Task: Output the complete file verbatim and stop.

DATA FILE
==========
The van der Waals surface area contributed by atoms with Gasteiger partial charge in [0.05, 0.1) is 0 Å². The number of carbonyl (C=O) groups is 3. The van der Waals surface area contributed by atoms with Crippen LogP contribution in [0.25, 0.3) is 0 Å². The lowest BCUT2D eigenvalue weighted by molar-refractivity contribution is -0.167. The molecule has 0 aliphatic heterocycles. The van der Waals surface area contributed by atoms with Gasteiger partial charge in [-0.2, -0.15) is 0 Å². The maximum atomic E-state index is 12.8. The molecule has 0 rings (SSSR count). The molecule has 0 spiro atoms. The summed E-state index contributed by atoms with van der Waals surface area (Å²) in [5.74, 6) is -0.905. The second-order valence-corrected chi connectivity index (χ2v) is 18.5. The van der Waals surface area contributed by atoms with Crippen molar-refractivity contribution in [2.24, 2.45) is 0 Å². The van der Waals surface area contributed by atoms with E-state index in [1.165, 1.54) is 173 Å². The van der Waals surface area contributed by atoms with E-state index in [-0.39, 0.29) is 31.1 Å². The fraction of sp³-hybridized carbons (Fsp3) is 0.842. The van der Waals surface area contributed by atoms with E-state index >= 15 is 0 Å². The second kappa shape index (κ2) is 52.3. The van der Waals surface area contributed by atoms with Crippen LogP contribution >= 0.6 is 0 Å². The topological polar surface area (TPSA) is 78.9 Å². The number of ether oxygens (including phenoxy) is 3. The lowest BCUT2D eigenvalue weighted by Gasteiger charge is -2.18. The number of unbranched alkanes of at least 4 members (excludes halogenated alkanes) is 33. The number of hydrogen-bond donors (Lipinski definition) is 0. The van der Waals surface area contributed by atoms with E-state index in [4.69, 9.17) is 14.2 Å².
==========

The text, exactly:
The van der Waals surface area contributed by atoms with Gasteiger partial charge in [0.05, 0.1) is 0 Å². The number of carbonyl (C=O) groups is 3. The van der Waals surface area contributed by atoms with Crippen LogP contribution in [0.25, 0.3) is 0 Å². The lowest BCUT2D eigenvalue weighted by molar-refractivity contribution is -0.167. The molecule has 0 aliphatic heterocycles. The van der Waals surface area contributed by atoms with Gasteiger partial charge in [-0.2, -0.15) is 0 Å². The maximum atomic E-state index is 12.8. The molecule has 0 rings (SSSR count). The molecule has 0 spiro atoms. The summed E-state index contributed by atoms with van der Waals surface area (Å²) in [5.74, 6) is -0.905. The second-order valence-corrected chi connectivity index (χ2v) is 18.5. The van der Waals surface area contributed by atoms with Crippen molar-refractivity contribution in [2.24, 2.45) is 0 Å². The van der Waals surface area contributed by atoms with E-state index in [1.165, 1.54) is 173 Å². The van der Waals surface area contributed by atoms with E-state index in [-0.39, 0.29) is 31.1 Å². The fraction of sp³-hybridized carbons (Fsp3) is 0.842. The van der Waals surface area contributed by atoms with E-state index >= 15 is 0 Å². The second kappa shape index (κ2) is 52.3. The van der Waals surface area contributed by atoms with Crippen LogP contribution >= 0.6 is 0 Å². The topological polar surface area (TPSA) is 78.9 Å². The number of ether oxygens (including phenoxy) is 3. The lowest BCUT2D eigenvalue weighted by Gasteiger charge is -2.18. The number of unbranched alkanes of at least 4 members (excludes halogenated alkanes) is 33. The number of hydrogen-bond donors (Lipinski definition) is 0. The van der Waals surface area contributed by atoms with E-state index in [4.69, 9.17) is 14.2 Å².